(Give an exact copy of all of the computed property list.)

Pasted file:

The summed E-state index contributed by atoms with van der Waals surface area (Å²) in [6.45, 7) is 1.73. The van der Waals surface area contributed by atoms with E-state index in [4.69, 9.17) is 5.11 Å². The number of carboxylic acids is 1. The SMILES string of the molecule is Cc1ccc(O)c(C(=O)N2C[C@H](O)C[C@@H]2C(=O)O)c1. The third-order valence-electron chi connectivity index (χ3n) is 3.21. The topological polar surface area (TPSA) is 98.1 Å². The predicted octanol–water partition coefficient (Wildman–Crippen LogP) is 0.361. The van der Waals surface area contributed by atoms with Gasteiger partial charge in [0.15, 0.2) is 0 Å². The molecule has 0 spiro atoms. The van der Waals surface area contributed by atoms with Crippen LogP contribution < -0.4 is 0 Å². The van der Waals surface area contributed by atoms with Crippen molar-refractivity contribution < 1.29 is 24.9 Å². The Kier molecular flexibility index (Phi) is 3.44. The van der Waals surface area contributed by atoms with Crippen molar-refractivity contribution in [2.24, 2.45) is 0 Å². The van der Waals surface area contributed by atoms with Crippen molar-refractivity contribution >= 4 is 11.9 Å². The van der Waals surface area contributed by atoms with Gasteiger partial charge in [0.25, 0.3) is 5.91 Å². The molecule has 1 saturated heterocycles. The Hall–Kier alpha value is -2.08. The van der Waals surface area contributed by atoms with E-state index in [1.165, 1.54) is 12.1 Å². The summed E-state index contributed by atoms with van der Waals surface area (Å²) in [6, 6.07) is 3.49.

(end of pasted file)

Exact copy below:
The summed E-state index contributed by atoms with van der Waals surface area (Å²) in [6.45, 7) is 1.73. The van der Waals surface area contributed by atoms with E-state index in [4.69, 9.17) is 5.11 Å². The number of carboxylic acids is 1. The SMILES string of the molecule is Cc1ccc(O)c(C(=O)N2C[C@H](O)C[C@@H]2C(=O)O)c1. The third-order valence-electron chi connectivity index (χ3n) is 3.21. The topological polar surface area (TPSA) is 98.1 Å². The predicted octanol–water partition coefficient (Wildman–Crippen LogP) is 0.361. The van der Waals surface area contributed by atoms with Gasteiger partial charge in [0.15, 0.2) is 0 Å². The molecule has 0 spiro atoms. The van der Waals surface area contributed by atoms with Crippen LogP contribution < -0.4 is 0 Å². The van der Waals surface area contributed by atoms with Crippen molar-refractivity contribution < 1.29 is 24.9 Å². The Kier molecular flexibility index (Phi) is 3.44. The van der Waals surface area contributed by atoms with Crippen molar-refractivity contribution in [2.24, 2.45) is 0 Å². The van der Waals surface area contributed by atoms with Crippen molar-refractivity contribution >= 4 is 11.9 Å². The van der Waals surface area contributed by atoms with Gasteiger partial charge in [0.25, 0.3) is 5.91 Å². The molecule has 1 saturated heterocycles. The Hall–Kier alpha value is -2.08. The van der Waals surface area contributed by atoms with E-state index in [1.165, 1.54) is 12.1 Å². The summed E-state index contributed by atoms with van der Waals surface area (Å²) in [6, 6.07) is 3.49.